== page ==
An unusually large and violent cold front swept through a vast swath of Alaska this weekend, bringing with it heavy winds that downed power lines and stoked dozens of fires in the Interior and delivered rain and snow that blanketed hillsides as far south as Homer.
The Arctic blast produced “prolonged southerly winds nearly statewide” that combined with low humidity and dry forest fuel to start dozens of wildfires from the Mat-Su Valley to Tok on Saturday, wrote Sam Harrel of the Alaska Division of Forestry in an e-mail. Most of the fires were sparked by trees blowing on power lines. Of the 23 new fires reported, 15 were in the Fairbanks area.
“This was just so widespread,” Harrel said in a phone interview.
With winds gusting to 40 mph or higher, firefighters struggled to quell flare-ups in Ester, Chena Hot Springs, Anderson, Cripple Creek and other locations.
Firefighters “were hindered by the sheer number of incidents (and) the wind storm itself,” Harrel said.
Crews eventually contained all of the newly-started fires, he said.
Some 198 lightning strikes were also reported during the storm.
“These weren’t in our forecast,” Harrel said. “Fortunately they were wet strikes, they came during rain.”
A wildfire on a U.S. Army training range south of Delta Junction that had been burning steadily since May 13 exploded in size Saturday, growing from 700 acres to more than 6,000.
Winds were so strong that firefighters couldn’t attack it from the ground, said Mel Slater, a spokesman for the Bureau of Land Management’s Alaska Fire Service team.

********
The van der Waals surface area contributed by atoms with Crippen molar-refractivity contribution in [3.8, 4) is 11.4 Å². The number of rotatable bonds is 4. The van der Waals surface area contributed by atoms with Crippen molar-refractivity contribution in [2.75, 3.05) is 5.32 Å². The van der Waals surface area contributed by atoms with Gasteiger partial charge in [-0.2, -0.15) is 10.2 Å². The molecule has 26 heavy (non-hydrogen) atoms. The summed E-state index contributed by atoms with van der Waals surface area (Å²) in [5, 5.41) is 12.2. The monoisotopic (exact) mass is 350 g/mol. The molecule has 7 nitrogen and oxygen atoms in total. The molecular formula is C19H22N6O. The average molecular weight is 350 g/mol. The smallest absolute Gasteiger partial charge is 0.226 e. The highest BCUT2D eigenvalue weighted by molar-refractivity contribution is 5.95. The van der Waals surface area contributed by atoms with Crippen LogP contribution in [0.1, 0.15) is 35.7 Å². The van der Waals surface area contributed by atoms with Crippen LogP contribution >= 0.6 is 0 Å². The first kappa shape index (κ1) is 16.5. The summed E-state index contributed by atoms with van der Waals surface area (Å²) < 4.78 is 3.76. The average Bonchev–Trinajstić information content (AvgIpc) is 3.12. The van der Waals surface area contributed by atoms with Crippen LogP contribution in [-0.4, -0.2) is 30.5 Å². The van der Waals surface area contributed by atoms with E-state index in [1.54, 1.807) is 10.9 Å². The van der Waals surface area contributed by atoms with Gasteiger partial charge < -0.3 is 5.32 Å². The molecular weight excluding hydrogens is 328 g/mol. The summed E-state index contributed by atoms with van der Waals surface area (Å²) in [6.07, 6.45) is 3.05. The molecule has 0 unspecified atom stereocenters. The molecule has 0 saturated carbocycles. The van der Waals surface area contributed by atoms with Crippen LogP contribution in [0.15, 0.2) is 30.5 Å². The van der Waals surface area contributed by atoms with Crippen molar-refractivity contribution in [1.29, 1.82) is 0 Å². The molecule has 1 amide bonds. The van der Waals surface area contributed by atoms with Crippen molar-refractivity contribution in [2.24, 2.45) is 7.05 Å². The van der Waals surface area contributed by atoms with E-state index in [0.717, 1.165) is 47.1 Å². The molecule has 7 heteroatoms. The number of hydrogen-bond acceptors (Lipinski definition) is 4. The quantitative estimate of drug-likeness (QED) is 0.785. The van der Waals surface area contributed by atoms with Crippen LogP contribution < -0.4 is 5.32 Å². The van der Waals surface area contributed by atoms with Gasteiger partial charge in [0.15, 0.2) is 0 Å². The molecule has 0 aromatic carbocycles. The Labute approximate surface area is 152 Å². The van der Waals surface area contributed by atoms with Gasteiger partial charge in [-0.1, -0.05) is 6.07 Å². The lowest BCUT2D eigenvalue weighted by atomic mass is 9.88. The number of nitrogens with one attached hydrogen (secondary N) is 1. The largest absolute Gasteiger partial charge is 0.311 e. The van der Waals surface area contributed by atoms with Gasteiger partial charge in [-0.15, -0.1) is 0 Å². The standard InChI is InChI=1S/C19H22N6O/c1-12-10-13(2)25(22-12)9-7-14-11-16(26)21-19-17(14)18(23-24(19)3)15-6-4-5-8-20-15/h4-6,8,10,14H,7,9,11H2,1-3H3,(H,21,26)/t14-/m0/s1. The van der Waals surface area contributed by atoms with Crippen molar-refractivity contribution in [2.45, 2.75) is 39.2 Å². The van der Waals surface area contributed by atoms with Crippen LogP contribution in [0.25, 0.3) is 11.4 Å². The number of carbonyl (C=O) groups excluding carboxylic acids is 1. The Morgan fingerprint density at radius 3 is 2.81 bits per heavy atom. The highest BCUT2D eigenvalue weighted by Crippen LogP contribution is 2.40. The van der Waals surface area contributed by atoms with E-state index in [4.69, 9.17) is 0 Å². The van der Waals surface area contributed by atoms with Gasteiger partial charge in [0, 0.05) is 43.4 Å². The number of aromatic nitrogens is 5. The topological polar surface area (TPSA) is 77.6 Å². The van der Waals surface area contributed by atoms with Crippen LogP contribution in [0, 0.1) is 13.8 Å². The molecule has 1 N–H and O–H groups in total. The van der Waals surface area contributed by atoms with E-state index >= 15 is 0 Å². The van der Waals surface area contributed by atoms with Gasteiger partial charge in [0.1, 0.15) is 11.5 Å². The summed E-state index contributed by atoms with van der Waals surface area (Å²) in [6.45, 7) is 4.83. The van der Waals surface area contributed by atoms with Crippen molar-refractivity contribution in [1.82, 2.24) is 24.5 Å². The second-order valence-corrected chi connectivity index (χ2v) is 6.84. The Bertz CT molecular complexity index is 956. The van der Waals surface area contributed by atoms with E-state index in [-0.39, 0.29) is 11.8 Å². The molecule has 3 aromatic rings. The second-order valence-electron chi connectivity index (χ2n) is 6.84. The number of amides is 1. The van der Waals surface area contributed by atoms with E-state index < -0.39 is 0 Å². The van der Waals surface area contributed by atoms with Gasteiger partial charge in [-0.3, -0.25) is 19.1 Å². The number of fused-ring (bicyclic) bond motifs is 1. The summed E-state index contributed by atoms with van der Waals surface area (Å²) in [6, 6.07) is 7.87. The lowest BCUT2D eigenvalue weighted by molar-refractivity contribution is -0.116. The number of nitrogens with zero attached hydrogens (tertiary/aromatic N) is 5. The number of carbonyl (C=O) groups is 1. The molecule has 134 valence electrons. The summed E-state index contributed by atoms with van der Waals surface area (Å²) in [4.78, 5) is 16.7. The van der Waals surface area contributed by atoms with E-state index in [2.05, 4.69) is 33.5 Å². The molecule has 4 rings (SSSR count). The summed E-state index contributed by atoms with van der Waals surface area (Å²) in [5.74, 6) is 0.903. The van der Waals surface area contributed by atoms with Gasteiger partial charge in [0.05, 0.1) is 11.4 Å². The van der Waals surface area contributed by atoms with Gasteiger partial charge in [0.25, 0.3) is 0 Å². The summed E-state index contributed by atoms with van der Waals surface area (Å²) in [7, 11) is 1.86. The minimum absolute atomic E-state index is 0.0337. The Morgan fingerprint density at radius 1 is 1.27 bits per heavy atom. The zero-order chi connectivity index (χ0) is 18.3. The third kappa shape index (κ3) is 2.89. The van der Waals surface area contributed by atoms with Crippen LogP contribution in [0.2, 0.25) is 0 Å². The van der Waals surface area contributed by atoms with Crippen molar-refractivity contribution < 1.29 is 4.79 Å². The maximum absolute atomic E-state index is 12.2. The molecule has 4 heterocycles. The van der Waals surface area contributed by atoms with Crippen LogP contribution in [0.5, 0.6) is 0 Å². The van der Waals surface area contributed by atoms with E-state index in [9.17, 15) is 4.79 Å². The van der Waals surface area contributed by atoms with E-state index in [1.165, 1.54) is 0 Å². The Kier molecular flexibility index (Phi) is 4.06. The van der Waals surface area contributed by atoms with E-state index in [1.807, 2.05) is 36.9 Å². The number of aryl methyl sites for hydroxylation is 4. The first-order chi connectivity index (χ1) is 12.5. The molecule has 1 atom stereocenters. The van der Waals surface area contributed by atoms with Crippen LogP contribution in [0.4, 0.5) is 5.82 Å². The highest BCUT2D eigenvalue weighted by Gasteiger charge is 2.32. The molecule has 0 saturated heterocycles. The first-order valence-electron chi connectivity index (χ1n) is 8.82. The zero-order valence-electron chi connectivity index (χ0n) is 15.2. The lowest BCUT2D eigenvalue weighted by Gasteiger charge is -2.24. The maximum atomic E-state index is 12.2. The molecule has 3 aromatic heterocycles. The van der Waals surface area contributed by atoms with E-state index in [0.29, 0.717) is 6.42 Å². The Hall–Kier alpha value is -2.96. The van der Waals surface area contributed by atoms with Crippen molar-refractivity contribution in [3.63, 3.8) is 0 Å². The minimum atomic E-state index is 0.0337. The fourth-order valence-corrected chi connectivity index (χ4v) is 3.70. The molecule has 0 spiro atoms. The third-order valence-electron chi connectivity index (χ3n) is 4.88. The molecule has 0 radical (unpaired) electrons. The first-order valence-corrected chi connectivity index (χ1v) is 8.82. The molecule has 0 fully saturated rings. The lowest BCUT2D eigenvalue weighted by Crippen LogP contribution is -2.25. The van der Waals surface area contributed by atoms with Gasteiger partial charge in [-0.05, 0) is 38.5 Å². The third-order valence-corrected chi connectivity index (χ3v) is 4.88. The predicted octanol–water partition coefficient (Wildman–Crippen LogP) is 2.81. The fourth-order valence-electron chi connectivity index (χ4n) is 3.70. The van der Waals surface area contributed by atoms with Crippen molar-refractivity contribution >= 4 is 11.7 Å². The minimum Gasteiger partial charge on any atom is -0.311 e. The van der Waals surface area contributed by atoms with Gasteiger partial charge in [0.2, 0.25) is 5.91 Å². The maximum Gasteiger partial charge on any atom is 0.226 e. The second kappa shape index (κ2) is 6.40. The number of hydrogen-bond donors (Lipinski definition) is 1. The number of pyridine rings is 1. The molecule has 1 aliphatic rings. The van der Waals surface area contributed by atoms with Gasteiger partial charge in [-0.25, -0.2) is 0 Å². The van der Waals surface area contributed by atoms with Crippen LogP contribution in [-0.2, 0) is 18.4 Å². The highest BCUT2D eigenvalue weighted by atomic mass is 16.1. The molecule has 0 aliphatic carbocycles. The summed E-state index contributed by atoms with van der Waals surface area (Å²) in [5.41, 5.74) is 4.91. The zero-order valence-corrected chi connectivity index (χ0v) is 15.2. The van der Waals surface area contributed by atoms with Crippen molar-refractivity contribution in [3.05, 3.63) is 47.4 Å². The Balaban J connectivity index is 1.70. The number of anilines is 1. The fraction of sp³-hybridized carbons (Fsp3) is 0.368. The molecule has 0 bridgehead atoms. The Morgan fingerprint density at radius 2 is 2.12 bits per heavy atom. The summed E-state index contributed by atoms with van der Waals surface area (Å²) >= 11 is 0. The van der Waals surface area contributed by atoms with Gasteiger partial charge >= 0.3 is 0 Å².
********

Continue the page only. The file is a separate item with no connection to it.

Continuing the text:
Winds of up to 50 mph have been producing “extreme fire behavior” at the 100-Mile Creek blaze this weekend, Slater said.
A spot fire from a prescribed burn in the area started the 100-Mile Creek fire, which has been burning in an area of spruce, hardwood and tundra on the Army’s Donnelly Training Area, about 17 miles south of Delta Junction.
The 19 firefighters assigned to the blaze worked from the air Saturday because it was too dangerous on the ground, Slater said. A “Red Flag” wind warning was still in effect for the area on Sunday.
No communities are threatened by the fire. Firefighters have been using airborne retardant tankers to keep the fire from some military equipment and structures, Slater said.
In Southcentral Alaska, the storm system brought rains, wind, snow and anxiety to plant growers.
Gusting winds also knocked out power lines and blew down trees on the fire line of the Kenai Peninsula’s Funny River fire, which covered 193,243 acres and was 58 percent contained as of Sunday morning.
“Fire crews were pulled back from the line to protect them from falling green and burned trees,” the Alaska Interagency Incident Management team said in an update.
Crews were able to return to the fire later in the day.
Aside from fire danger, Southcentral Alaska gardeners and farmers saw their tender spring plants exposed to cold temperatures and, in higher elevations, snow.
In the Anchorage Bowl, the low temperature hit 38 degrees at the National Weather Service’s Sand Lake recording station, said Dave Stricklan, a NWS hydrometeorological technician.
In Homer, Michelle LaFriniere woke up early Saturday to see her 7,000 peony plants blanketed in white.
“The snow was whirling past the windows like it was a blizzard in January,” said the proprietor of Chilly Root Peony Farm, which is located at an elevation of nearly 2,000 feet and produces some of the latest-blooming peonies in Alaska.
“I just thought, I cannot deal with this. I’m going back to bed,” LaFriniere said.
The plants look droopy and bedraggled, but LaFriniere said she thinks they’ll pull through.
She’s just glad she hasn’t yet planted her outdoor garden, full of tender greens. Those wouldn’t have fared so well.
“It was such a beautiful May,” she said. “We were all fooled.”
Forecasters say more of that May weather may be in store: Warm, dry conditions are expected to resume early this week.
Contact Michelle Theriault Boots at firstname.lastname@example.org.